Contaminated fly ash investigated

The province launches an investigation into why 1,800 tonnes of contaminated fly ash was buried in the Cache Creek Landfill.

VICTORIA – While Ministry of Environment officials remain confident that there is no risk to public health or the environment, the ministry is launching a formal investigation in response to concerns around the approximately 1,800 tonnes of potentially hazardous fly ash shipped to the Cache Creek Landfill from the Burnaby waste-to-energy facility in July and August, announced Environment Minister Terry Lake on Oct. 30.

The investigation is being conducted by the ministry’s Environmental Protection Division offices in Kamloops and Surrey, and the Conservation Officer Service.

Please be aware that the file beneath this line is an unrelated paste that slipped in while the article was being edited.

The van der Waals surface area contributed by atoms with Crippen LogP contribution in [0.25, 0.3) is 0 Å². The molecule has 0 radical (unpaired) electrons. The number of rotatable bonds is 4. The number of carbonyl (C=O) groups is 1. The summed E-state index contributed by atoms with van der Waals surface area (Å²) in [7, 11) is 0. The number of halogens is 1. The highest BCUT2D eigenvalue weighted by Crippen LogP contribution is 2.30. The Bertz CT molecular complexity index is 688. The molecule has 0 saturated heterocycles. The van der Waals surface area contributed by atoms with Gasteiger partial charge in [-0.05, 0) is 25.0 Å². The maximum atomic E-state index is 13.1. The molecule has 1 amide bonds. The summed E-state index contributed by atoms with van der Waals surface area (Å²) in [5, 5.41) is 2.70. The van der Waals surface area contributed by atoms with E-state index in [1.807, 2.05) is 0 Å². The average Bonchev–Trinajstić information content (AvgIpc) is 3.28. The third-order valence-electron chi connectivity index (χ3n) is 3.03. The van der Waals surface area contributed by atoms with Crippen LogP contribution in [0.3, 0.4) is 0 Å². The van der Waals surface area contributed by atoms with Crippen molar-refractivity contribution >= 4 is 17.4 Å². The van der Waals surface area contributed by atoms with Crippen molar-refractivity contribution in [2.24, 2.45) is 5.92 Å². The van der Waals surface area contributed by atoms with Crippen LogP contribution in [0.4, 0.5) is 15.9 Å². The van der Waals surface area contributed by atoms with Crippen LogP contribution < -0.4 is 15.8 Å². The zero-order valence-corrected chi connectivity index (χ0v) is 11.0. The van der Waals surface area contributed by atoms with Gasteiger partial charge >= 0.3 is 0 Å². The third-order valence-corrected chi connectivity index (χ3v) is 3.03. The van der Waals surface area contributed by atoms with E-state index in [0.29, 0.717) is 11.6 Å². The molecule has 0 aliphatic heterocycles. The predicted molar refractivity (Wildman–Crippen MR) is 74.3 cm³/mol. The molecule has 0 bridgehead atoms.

Staff continue to work with Metro Vancouver, Covanta, and Wastech to deal with removal of the ash. Any hazardous ash must be removed and transported to another facility because the Cache Creek Landfill is not authorized for hazardous waste.

All ash currently being produced by the Burnaby incinerator is being transported to an authorized hazardous-waste facility in Alberta.

This is a non-compliance issue and ministry staff are continuing to work with Metro Vancouver to ensure all environmental standards are being met and that all the necessary steps are being taken to remediate the situation. The B.C. government is committed to a timely investigation.

Fly ash is the collected particulate matter that results from combustion gases being forced through fabric bags prior to being discharged into the environment.

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